VMware continues to push its virtualization technology for Apple systems, using the Macworld Conference & Expo this week to show off the software that lets users run Windows, Linux, NetWare and Solaris alongside the Mac OS X operating system on a single Intel-based desktop.
VMware formally introduced the software, code-named Fusion, in August at the Apple Worldwide Developers Conference. More than 70,000 people have registered to download the software since the public beta was made freely available in December, VMware executives say.
VMware Fusion is expected to be generally available by this summer, when pricing also will be announced.
VMware leads the x86 server virtualization market, but has not had an offering for Apple computers because of their use of IBM's PowerPC chips. Last year, however, Apple made the switch to the Intel chipset for its systems, opening the door for VMware to bring its virtualization technology to Mac users.
Typically, users needing both Mac and PC applications have to run separate physical systems, but VMware's Fusion removes that necessity. Fusion enables users to run traditional PC applications and OS X applications simultaneously and share data between virtual machines.
In addition, VMware's virtual SMP capabilities mean that users running Macs with dual-core processors can allocate multiple CPUs to various virtual machines in order to boost performance. Other features in Fusion include the ability to access physical devices from any virtual machine even if those devices don't have drivers for OS X, and the ability to support VMware's virtual appliances, pre-configured virtual machines that include an application and an operating system and span everything from security to load balancing to network management.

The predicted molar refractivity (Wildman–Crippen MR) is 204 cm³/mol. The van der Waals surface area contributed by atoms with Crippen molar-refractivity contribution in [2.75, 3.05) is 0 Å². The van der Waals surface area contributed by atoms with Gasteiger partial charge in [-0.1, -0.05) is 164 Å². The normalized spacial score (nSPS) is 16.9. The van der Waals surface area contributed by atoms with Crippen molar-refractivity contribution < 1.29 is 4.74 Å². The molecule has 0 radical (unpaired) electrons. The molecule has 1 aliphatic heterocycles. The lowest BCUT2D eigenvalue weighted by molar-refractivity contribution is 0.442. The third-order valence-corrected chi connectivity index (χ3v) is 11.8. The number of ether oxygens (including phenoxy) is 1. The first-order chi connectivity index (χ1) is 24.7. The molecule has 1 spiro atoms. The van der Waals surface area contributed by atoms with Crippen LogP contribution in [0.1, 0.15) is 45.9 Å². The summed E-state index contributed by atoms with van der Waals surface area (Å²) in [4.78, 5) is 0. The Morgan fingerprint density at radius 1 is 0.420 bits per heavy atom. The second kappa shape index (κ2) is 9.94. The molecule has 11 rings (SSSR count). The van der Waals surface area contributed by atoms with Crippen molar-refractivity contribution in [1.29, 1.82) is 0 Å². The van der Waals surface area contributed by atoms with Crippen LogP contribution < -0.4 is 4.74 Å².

VMware Fusion will compete with similar offerings from companies such as Parallels, which was the first to bring x86 virtualization capabilities to Macs. Parallels recently released a third beta of its Parallels Desktop for Mac. The update adds USB 2.0 support; better support for Boot Camp, a new feature in Mac OS X that enables Windows XP to run on Macs; and the ability to launch Windows applications directly from Mac OS X.